- Series: New York Review Books Classics
- Paperback: 488 pages
- Publisher: NYRB Classics; Revised ed. edition (January 31, 2000)
- Language: English
- ISBN-10: 094032220X
- ISBN-13: 978-0940322202
- Product Dimensions: 5 x 1.3 x 8 inches
- Shipping Weight: 1 pounds (View shipping rates and policies)
- Average Customer Review: 4.1 out of 5 stars See all reviews (13 customer reviews)
- Amazon Best Sellers Rank: #317,767 in Books (See Top 100 in Books)
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Memoirs of My Nervous Illness (New York Review Books Classics) Paperback – January 31, 2000
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Daniel Paul Schreber began Memoirs of my Nervous Illness in February 1900 while confined in an asylum, as part of an appeal for release. Schreber, second son (the first committed suicide) of an abusive father, was at the peak of a brilliant career in Leipzig when he was appointed Presiding Judge of the Saxon High Court of Appeals. Alas, the stress of his new job proved too much for him, and before long he was hearing voices and feeling suicidal. Within weeks he was committed, having rapidly descended into madness, and was placed under the care of Dr. Paul Emil Flechsig. From the start, Schreber struggled to make sense of what he was seeing and hearing, and in fact Memoirs is so lucid and self-aware, so internally consistent and insightful, that he was released on its strength. Still, reading this man's prose is a lesson in subjective reality, by turns funny and terrifying.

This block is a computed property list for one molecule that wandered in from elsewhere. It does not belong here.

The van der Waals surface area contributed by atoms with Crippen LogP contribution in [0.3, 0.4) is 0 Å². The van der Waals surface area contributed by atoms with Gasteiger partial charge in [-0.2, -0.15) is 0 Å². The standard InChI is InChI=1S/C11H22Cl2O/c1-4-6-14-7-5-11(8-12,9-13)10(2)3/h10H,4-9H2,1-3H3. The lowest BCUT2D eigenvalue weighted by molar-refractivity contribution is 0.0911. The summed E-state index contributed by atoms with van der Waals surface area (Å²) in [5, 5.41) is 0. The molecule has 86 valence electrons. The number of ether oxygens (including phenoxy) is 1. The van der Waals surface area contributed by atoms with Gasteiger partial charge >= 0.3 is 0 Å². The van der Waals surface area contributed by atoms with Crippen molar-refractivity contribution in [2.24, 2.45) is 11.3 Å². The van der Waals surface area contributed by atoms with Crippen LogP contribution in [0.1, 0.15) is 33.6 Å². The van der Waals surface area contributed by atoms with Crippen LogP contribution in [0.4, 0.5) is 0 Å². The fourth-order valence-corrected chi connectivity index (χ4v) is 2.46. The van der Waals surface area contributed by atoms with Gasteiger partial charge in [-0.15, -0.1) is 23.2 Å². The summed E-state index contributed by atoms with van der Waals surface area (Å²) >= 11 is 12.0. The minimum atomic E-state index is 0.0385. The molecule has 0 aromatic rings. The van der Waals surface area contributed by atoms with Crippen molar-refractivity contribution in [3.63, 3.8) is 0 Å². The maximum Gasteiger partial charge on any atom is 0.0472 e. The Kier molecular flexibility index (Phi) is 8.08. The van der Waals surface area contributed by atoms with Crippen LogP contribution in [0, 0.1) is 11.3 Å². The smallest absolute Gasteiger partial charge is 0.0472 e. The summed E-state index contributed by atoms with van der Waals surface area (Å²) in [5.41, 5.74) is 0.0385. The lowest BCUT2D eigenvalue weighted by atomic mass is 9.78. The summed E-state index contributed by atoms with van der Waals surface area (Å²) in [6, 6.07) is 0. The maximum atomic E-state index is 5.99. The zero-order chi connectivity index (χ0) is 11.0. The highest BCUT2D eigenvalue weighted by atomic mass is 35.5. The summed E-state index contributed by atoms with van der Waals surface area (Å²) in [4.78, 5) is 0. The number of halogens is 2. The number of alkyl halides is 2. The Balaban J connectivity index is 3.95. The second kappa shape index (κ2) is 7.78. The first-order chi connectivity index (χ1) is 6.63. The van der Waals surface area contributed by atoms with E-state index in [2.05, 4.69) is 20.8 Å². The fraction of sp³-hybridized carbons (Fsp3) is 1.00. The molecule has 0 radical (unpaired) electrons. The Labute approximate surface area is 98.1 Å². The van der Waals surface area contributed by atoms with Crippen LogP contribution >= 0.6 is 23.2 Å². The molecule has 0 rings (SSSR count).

I existed frequently without a stomach.... In the case of any other human being this would have resulted in natural pus formation with an inevitably fatal outcome; but the food pulp could not damage my body because all impure matter in it was soaked up again by the rays.As Christianity alone could not explain what seemed to be happening to him, Schreber pieced together a complex theology involving a divided God with dark and light incarnations, whose "rays" and "nerves" interacted in various ways with humans. God was also his personal tormentor, in league with Flechsig to commit "soul-murder" by manipulating his nerves. Further, Schreber believed that he was being literally "unmanned" so that God could sexually violate him and conceive a new human race: "But as soon as I am alone with God ... I must continually or at least at certain times strive to give divine rays the impression of a woman in the height of sexual delight..."